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  • Writer's pictureHRKemp

The Adelaide Arts festival and Fringe

Updated: Mar 30, 2019

It's over for another year and has gone by too quickly. I find there is so much on it's hard to focus, let alone select what I would like to see. There is not enough time to partake in all the wonderful events and I honestly don't have enough money to do that either.

I posted about the first show I saw at the fringe, Hallowed Ground, so won't add that here. That post also tells you about the book it was based on which is really worth checking out.

The shows I did see were all great. I thoroughly enjoyed the musicals and dramas, each with a different style and finished it off with a fabulous art exhibition.


I have to admit I saw this by mistake. My partner booked the tickets but had confused it with Choir of Man, so we went to Tandanya not totally sure what we were going to see, but realising a little too late, that this was not the show we had planned. Never-the-less it was an enjoyable evening watching 21 young male performers sing and cavort their way through a funny skit. The story was about a choir group travelling to Tasmania to perform in a competition, but they party hard, get terribly drunk yet still manage to perform at the end. Their choir performance was terrific although they finished with something more upbeat, the Wham song, Wake me up before you Go-Go. They sang and joked and acted their way through the show much to the amusement and entertainment of the audience. A thoroughly enjoyable evening.

Flyer for the Choir Boys


Of course we had to remedy the mistake and got tickets for CHOIR OF MAN. What a fabulous show. The set was a pub, with free beers for those who were willing to go up on stage to get it (and possibly have to leave the performance for a toilet break - which some did), but they sang and danced their way through the afternoon and finished with a great rendition of John Farnham's classic, 'You are the Voice'. They are a very talented group and had the audience up on their feet at the end. I'm sure many in the audience had seen the Choir of Man show last year in the fringe, what a recommendation. Well worth remembering.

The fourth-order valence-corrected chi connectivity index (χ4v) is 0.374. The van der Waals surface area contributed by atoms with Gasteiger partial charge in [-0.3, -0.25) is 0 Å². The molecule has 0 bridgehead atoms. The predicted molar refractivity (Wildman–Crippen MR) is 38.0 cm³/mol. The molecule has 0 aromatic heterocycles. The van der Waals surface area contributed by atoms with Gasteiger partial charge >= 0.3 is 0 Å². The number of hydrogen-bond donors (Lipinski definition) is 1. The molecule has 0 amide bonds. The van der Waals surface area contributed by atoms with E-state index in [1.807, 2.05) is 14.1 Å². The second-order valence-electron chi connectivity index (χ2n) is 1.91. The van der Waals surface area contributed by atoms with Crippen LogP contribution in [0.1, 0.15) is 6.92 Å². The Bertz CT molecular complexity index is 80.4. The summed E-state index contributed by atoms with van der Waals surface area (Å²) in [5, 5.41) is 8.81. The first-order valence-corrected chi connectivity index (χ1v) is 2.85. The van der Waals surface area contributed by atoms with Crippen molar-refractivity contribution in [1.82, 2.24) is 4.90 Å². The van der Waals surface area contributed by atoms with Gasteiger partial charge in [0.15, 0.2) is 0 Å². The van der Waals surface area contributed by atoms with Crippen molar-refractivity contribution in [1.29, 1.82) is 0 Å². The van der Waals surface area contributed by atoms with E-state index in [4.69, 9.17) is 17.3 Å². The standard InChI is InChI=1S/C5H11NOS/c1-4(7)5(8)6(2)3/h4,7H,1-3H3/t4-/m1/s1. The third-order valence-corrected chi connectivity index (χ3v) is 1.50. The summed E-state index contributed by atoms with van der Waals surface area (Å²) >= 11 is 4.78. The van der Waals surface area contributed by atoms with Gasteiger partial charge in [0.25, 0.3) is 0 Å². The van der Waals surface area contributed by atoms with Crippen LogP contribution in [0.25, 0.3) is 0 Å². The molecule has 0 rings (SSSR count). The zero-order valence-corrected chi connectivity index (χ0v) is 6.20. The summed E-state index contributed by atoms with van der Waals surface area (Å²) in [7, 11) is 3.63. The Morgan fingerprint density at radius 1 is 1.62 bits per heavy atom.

Choir of Man on set, a pretend pub that served real beer.


This was a free concert. The Festival Orchestra played specifically composed music to accompany photos from the National Geographic Archives. It was magical. It was held in Elder Park (albeit a bit uncomfortable sitting in low chairs) on a balmy evening after a 43 centigrade (approx 109 Fahrenheit) day. The images were beautiful and the choir and orchestra provided a stunning score to add atmosphere to the evening. Wonderful music and photos.

One of the stunning images set to music

Another wonderful image. A shame I didn't capture the music too.

GROUNDED by George Brant

If I struggle to choose which show I should see in the Fringe, I can always rely on the Holden Street Theatres to narrow down the options for me. They always select a stunning series of different shows each year. This year was no exception. The first show I saw was Grounded. A one woman show, directed by Poppy Rowley and starring Martha Lott. She was superb and the play was intense and demanding and I am in awe of her talent in bringing this story to life. I was thoroughly engrossed in the story about a woman fighter pilot who falls pregnant and has to give up flying missions. She becomes a drone operator, still flying and running operations but from the safety of her control room in a building just outside Las Vegas. The play follows her emotional journey as she copes with living a normal family life at night while still being 'at war' during the day. A stunning drama and I'm sure it will be performed elsewhere over the year.

Grounded, one of the fabulous shows at Holden Street Theatres.

Games, a wonderful dramatic play.

GAMES by Henry Nalor

Another stunning Holden Street Theatres pick. This is based on a true story about two athletes of Jewish heritage and their experience of training and being selected for the Nazis' Olympic Squad to compete in the Berlin Olympic games in 1936. Directed by Louise Skaaning, the stars, Tessie Orange-Turner and Sophie Shad were brilliant. With a minimal set and only one stage prop, they enthralled the audience. This cautionary tale for our times was a must-see and has won multiple awards. I am sure this too will be touring.

QUILTY -Art exhibition

This exhibition is on at the Adelaide Art Gallery and is free. It is on until 2 June so there is still time to see it. I heard Ben Quilty speak at Writers' week and was so impressed with his social conscience and how it framed his art that I had to see it. His art works are at times troubling and reflect some difficult issues, especially the soldiers series 'Afghanistan and after' and the 'seeking refuge' paintings. A very talented artist and well worth checking out the exhibition.

Ben Quilty Exhibition on at the Adelaide Art Gallery until 2 June.

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